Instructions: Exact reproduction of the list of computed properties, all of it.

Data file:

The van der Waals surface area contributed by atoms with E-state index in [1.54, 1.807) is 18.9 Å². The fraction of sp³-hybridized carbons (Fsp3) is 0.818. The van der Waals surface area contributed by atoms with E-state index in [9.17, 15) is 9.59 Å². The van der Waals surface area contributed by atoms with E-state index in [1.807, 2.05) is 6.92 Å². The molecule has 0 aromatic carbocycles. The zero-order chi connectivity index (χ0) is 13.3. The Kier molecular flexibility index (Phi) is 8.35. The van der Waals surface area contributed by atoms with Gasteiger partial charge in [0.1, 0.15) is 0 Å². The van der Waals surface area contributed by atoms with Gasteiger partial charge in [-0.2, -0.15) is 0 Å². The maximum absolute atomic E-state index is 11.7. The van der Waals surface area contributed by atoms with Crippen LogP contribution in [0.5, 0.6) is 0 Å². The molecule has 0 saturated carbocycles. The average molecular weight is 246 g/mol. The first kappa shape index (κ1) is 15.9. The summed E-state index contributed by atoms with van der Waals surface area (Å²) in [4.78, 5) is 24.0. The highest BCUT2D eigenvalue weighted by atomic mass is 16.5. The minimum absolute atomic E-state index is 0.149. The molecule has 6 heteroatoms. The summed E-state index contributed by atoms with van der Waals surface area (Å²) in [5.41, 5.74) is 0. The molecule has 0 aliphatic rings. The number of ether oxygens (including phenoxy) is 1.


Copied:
The van der Waals surface area contributed by atoms with E-state index in [1.54, 1.807) is 18.9 Å². The fraction of sp³-hybridized carbons (Fsp3) is 0.818. The van der Waals surface area contributed by atoms with E-state index in [9.17, 15) is 9.59 Å². The van der Waals surface area contributed by atoms with E-state index in [1.807, 2.05) is 6.92 Å². The molecule has 0 aromatic carbocycles. The zero-order chi connectivity index (χ0) is 13.3. The Kier molecular flexibility index (Phi) is 8.35. The van der Waals surface area contributed by atoms with Gasteiger partial charge in [0.1, 0.15) is 0 Å². The van der Waals surface area contributed by atoms with Gasteiger partial charge in [-0.2, -0.15) is 0 Å². The maximum absolute atomic E-state index is 11.7. The van der Waals surface area contributed by atoms with Crippen LogP contribution in [0.5, 0.6) is 0 Å². The molecule has 0 saturated carbocycles. The average molecular weight is 246 g/mol. The first kappa shape index (κ1) is 15.9. The summed E-state index contributed by atoms with van der Waals surface area (Å²) in [4.78, 5) is 24.0. The highest BCUT2D eigenvalue weighted by atomic mass is 16.5. The minimum absolute atomic E-state index is 0.149. The molecule has 6 heteroatoms. The summed E-state index contributed by atoms with van der Waals surface area (Å²) in [5.41, 5.74) is 0. The molecule has 0 aliphatic rings. The number of ether oxygens (including phenoxy) is 1.